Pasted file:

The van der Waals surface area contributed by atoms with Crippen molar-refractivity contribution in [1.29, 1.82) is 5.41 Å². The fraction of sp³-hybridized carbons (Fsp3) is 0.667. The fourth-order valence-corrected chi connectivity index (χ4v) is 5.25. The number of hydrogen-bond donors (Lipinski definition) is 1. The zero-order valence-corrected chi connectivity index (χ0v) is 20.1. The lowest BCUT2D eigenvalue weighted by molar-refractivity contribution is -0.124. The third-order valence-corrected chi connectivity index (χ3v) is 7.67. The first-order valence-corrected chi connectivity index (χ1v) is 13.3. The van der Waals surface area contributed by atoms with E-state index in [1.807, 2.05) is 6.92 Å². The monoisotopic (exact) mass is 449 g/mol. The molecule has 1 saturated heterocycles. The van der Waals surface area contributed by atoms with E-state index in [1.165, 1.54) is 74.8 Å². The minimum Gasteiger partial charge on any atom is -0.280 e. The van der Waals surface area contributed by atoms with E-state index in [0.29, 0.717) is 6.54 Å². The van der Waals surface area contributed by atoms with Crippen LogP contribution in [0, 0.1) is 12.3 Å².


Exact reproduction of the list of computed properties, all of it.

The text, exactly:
The van der Waals surface area contributed by atoms with Crippen molar-refractivity contribution in [1.29, 1.82) is 5.41 Å². The fraction of sp³-hybridized carbons (Fsp3) is 0.667. The fourth-order valence-corrected chi connectivity index (χ4v) is 5.25. The number of hydrogen-bond donors (Lipinski definition) is 1. The zero-order valence-corrected chi connectivity index (χ0v) is 20.1. The lowest BCUT2D eigenvalue weighted by molar-refractivity contribution is -0.124. The third-order valence-corrected chi connectivity index (χ3v) is 7.67. The first-order valence-corrected chi connectivity index (χ1v) is 13.3. The van der Waals surface area contributed by atoms with E-state index in [1.807, 2.05) is 6.92 Å². The monoisotopic (exact) mass is 449 g/mol. The molecule has 1 saturated heterocycles. The van der Waals surface area contributed by atoms with E-state index in [1.165, 1.54) is 74.8 Å². The minimum Gasteiger partial charge on any atom is -0.280 e. The van der Waals surface area contributed by atoms with E-state index in [0.29, 0.717) is 6.54 Å². The van der Waals surface area contributed by atoms with Crippen LogP contribution in [0, 0.1) is 12.3 Å².